Modou Njai, who represented the Minister for Health, made this declaration recently during commemoration marking International Sickle Cell Disease Day. The event was convened by Gambia Sickle Cell Association (GSDA) in collaboration with the Ministry of Health and other stakeholders at the GTBank head office. The day is commemorated every 19th June, to call on the public to reflect their memories on the huge health and socio-economic burden on the people living with Sickle Cell Disease and how best the team can support one another in the fight against the disease.
To that end, Njai outlined the need for individuals and communities to be empowered with the requisite knowledge and skills to help them make positive discussions on their own health.
“More emphasis should be done on educating medical professionals, care givers, and associated personnel about prevention, management, surveillance, research, and resources to minimise complications related to sickle cell disease.”
The commemoration of World Sickle Cell Day (SCD), he said, is aimed to raising public awareness on sickle cell disorders. “As part of its awareness mission, World Sickle Cell Day aims to reduce stigma or discrimination faced by Sickle Cell Disease patients, who often end up feeling isolated and misunderstood, largely due to cultural barriers.”
Njai, however, hailed The Gambia Sickle Cell Association and donors for making sure that the day was commemorated.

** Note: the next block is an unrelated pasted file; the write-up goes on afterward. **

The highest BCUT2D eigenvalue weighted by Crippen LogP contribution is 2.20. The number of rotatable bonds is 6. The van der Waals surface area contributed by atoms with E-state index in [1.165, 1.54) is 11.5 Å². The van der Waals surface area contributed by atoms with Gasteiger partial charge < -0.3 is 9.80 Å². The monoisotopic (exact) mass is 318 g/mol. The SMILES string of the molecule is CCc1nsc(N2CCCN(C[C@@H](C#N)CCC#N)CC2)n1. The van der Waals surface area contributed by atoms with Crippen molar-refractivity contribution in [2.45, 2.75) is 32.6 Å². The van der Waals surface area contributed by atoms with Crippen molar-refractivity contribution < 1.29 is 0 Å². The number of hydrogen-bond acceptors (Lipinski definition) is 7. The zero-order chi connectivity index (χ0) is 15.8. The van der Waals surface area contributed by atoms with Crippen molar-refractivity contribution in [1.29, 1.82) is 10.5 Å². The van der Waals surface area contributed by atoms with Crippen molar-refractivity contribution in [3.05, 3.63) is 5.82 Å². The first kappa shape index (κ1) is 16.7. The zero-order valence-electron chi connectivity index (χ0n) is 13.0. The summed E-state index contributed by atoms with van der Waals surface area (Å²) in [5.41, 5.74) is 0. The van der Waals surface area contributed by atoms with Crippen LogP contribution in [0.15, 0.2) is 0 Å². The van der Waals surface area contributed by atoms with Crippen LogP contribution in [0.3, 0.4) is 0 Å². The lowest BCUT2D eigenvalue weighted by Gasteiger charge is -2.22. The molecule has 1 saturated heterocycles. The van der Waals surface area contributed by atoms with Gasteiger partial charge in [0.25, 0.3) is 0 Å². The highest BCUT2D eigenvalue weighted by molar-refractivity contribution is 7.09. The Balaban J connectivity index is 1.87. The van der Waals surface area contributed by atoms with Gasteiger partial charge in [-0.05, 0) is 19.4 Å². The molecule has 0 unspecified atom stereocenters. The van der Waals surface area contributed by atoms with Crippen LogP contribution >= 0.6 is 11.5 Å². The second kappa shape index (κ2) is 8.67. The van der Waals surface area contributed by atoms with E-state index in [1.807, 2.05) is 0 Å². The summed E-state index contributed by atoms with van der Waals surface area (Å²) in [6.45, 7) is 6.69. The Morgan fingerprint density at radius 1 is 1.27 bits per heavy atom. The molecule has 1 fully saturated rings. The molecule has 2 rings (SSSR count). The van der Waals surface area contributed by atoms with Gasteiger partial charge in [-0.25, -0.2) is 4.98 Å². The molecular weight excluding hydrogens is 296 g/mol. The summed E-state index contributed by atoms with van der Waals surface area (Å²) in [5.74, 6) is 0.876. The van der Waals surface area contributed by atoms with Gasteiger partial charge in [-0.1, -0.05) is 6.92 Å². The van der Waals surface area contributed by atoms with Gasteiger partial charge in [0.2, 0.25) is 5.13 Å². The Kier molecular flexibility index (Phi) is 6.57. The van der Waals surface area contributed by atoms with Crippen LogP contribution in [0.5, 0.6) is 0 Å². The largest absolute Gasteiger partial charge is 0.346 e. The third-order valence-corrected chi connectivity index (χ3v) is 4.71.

Sickle Cell Disease, he said, is part of a non-communicable disease family, indicating that Non-Communicable Diseases (NCDs), accounts for 34% for all deaths in Gambia.
“Directly or indirectly every Gambian is affected with the burden of sickle cell and their compilation placed an unnecessary high burden on the meager resources of the individuals and health sectors.”
“Concerted action is required by different sectors in government as well as the private sector institutions, civil society, individuals, communities and organisations including the United Nations, to tackle the burden of sickle cell. We therefore need the whole system of government and the society approaches to reduce the burden of Sickle Cell Disease.” he pointed out.
Sickle cell anaemia is an inherited red blood cell disorders in which there aren’t enough healthy red blood cells to carry oxygen throughout the body. Normally the flexible, round red blood cells move easily through blood vessels. Sickle cell disease is caused by inheriting the sickle cell gene. It is not caused by anything the parents did before or during the pregnancy and does not transmit from one person to another.